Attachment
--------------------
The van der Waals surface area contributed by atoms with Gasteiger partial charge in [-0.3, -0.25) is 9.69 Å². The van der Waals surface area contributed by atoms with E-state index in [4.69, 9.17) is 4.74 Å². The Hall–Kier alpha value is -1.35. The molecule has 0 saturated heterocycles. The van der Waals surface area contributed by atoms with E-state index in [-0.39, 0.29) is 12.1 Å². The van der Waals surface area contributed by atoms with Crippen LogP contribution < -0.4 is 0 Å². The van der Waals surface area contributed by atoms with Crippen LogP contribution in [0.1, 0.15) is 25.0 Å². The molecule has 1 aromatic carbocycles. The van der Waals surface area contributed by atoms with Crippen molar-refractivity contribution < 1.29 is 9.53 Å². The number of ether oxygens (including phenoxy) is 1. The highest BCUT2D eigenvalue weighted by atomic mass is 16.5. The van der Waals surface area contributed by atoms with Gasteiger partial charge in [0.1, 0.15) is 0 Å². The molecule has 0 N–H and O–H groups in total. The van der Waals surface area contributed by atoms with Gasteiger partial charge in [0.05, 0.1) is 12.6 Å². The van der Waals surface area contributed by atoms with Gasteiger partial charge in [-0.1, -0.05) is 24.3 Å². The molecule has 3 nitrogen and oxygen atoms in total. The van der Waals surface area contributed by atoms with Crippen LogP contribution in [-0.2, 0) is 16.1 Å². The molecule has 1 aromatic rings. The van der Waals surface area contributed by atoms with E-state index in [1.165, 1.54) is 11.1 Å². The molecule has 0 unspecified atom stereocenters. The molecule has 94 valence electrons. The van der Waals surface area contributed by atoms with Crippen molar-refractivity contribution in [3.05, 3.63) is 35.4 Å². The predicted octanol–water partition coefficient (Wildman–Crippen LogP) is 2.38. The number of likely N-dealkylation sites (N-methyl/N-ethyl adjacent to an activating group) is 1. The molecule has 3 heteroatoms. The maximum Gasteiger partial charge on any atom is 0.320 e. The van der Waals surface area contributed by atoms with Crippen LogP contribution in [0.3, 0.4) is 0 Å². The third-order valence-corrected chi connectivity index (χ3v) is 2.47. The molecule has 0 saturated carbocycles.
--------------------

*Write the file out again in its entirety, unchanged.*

The van der Waals surface area contributed by atoms with Gasteiger partial charge in [-0.3, -0.25) is 9.69 Å². The van der Waals surface area contributed by atoms with E-state index in [4.69, 9.17) is 4.74 Å². The Hall–Kier alpha value is -1.35. The molecule has 0 saturated heterocycles. The van der Waals surface area contributed by atoms with E-state index in [-0.39, 0.29) is 12.1 Å². The van der Waals surface area contributed by atoms with Crippen LogP contribution < -0.4 is 0 Å². The van der Waals surface area contributed by atoms with Crippen LogP contribution in [0.1, 0.15) is 25.0 Å². The molecule has 1 aromatic carbocycles. The van der Waals surface area contributed by atoms with Crippen molar-refractivity contribution < 1.29 is 9.53 Å². The number of ether oxygens (including phenoxy) is 1. The highest BCUT2D eigenvalue weighted by atomic mass is 16.5. The van der Waals surface area contributed by atoms with Gasteiger partial charge in [0.1, 0.15) is 0 Å². The molecule has 0 N–H and O–H groups in total. The van der Waals surface area contributed by atoms with Gasteiger partial charge in [0.05, 0.1) is 12.6 Å². The van der Waals surface area contributed by atoms with Gasteiger partial charge in [-0.1, -0.05) is 24.3 Å². The molecule has 3 nitrogen and oxygen atoms in total. The van der Waals surface area contributed by atoms with Crippen LogP contribution in [-0.2, 0) is 16.1 Å². The molecule has 1 aromatic rings. The van der Waals surface area contributed by atoms with E-state index in [1.165, 1.54) is 11.1 Å². The molecule has 0 unspecified atom stereocenters. The molecule has 94 valence electrons. The van der Waals surface area contributed by atoms with Crippen molar-refractivity contribution in [3.05, 3.63) is 35.4 Å². The predicted octanol–water partition coefficient (Wildman–Crippen LogP) is 2.38. The number of likely N-dealkylation sites (N-methyl/N-ethyl adjacent to an activating group) is 1. The molecule has 3 heteroatoms. The maximum Gasteiger partial charge on any atom is 0.320 e. The van der Waals surface area contributed by atoms with Crippen LogP contribution in [0.3, 0.4) is 0 Å². The third-order valence-corrected chi connectivity index (χ3v) is 2.47. The molecule has 0 saturated carbocycles.